On September 30-October 1, 2010, The Foundation of the American Institute for Conservation of Historic & Artistic Works and The New York Public Library presented the “Characterization of Silver Gelatin Photographs” conference at The New York Public Library.
According to the AIC, this conference was intended to present the body of knowledge currently available on the subject of characterizing silver gelatin developed-out photographs. Attendees heard from a range of professionals, including conservators, curators, manufacturers, and artists. Highlights included a presentation on Paul Messier’s vast and growing collection of photographic papers, including their wonderful packaging, from the late 19th century to the present day, as well as a general history of papers. Artists Vera Lutter and Alison Rossiter discussed their contemporary chemical photography work, in terms of their process and their use of the silver gelatin process. Anne Cartier-Bresson spoke about characterization of silver gelatin prints using Henri Cartier-Bresson’s work to illustrate key points. Day 1 concluded with an overview of current research at the Image Permanence Institute (IPI), and a panel discussion on connoisseurship and the marketplace.
From industry, Howard Hopwood, Chairman of Harman Technology, producer of Ilford products, spoke about the tradition and future of silver halide technology. Kit Funderburk, formerly a senior technical manager at Kodak, discussed the manufacturing history of Kodak papers and, in a second talk on Day 2, indicated the ways in which paper characteristics could be used to help date papers and prints. A complete PDF of his book on the subject can be downloaded free, or view the separate chapters here, on the George Eastman House “Notes on Photographs” website.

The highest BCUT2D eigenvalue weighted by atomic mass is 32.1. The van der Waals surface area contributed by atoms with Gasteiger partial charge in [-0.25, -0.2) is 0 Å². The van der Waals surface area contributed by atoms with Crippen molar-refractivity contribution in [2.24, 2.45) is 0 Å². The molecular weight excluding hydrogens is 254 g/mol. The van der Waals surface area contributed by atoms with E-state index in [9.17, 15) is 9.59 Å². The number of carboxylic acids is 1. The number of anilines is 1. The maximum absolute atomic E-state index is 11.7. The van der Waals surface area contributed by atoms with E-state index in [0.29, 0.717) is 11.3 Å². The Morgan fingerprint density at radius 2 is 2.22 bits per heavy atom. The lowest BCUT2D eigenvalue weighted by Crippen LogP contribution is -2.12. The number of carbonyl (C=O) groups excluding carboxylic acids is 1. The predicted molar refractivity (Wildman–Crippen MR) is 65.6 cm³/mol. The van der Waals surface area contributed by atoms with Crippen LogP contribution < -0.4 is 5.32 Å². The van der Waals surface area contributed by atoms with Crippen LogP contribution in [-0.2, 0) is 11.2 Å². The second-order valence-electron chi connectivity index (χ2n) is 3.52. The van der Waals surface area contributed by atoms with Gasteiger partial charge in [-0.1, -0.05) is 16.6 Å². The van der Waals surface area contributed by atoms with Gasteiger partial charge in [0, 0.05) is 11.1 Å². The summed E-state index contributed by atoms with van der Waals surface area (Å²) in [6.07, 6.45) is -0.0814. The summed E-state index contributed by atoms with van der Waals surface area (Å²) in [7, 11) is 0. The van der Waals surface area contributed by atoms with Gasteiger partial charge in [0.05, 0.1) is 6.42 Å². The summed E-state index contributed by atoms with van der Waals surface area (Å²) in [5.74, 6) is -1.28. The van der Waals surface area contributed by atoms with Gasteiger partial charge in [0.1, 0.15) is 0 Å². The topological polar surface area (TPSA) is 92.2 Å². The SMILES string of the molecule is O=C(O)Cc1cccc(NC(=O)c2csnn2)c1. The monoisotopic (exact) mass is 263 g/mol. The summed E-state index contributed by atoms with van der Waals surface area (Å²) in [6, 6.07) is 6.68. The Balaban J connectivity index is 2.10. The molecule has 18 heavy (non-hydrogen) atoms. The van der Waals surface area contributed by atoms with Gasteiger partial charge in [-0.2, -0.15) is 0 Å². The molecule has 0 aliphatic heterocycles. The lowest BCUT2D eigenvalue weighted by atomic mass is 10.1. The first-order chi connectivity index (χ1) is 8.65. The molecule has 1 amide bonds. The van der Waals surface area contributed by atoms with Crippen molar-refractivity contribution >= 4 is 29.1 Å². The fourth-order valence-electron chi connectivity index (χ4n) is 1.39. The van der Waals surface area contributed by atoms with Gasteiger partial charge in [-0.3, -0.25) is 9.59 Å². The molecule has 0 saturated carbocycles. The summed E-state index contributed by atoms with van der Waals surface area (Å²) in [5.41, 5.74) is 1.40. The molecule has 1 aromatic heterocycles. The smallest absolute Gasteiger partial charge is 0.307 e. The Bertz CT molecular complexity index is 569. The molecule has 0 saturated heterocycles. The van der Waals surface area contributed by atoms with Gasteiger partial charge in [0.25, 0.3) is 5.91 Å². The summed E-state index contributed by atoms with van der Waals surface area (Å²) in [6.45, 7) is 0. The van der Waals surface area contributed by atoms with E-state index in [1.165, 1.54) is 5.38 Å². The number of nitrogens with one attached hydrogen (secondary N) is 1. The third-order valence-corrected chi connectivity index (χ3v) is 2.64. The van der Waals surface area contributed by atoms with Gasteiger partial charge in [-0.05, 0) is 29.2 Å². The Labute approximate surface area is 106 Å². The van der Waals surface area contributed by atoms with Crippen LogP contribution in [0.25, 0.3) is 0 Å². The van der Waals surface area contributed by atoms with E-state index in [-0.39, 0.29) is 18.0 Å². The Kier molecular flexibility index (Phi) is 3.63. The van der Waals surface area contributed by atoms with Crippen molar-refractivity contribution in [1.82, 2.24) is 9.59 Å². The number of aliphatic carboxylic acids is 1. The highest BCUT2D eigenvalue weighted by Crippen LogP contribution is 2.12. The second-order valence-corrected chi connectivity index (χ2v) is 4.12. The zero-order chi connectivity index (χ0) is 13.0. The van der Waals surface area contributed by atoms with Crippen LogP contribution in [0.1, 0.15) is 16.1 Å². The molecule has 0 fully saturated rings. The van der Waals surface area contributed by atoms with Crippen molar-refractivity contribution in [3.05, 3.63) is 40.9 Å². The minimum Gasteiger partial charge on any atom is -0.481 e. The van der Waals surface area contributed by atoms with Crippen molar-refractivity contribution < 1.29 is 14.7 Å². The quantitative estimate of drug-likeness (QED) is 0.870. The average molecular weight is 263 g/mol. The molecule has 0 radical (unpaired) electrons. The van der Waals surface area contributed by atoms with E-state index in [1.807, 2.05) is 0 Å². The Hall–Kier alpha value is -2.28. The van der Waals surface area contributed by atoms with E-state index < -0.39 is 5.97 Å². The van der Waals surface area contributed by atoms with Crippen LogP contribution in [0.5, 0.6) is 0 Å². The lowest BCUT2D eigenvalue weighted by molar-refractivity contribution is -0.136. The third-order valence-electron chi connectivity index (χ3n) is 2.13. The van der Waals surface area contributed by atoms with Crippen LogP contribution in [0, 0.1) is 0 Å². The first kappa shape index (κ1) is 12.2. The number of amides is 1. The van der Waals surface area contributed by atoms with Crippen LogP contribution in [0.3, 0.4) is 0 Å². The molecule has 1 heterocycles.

On Day 2, there were a series of technical talks, with two sessions on using XRF (X-ray fluorescence spectrometry) to analyze photographs. One provided an overview of the history and status of the application of XRF, and the other dealt with the specific case of a set of stabilized prints. There were two sessions covering characterization projects at MoMA. One focused on how chemometrics can help categorize papers. In the other, Lee Ann Daffner discussed MoMA’s ongoing characterization of the Thomas Walther Collection of photographs. MoMA is working with Cultural Heritage Imaging to use RTI/PTM to study the collection. MoMA’s camera array and its associated software create a composite image from multiple images of a single photograph, enabling a full “virtual” examination of the photograph. Day 2 also included a talk on how the presence of optical brighteners can help date papers, as well as a session on silver gelatin DOP sample sets in development. The conference ended with a discussion of future directions and needed research projects.
All the sessions were recorded. If they’re made available online, we’ll publish the link in a future post.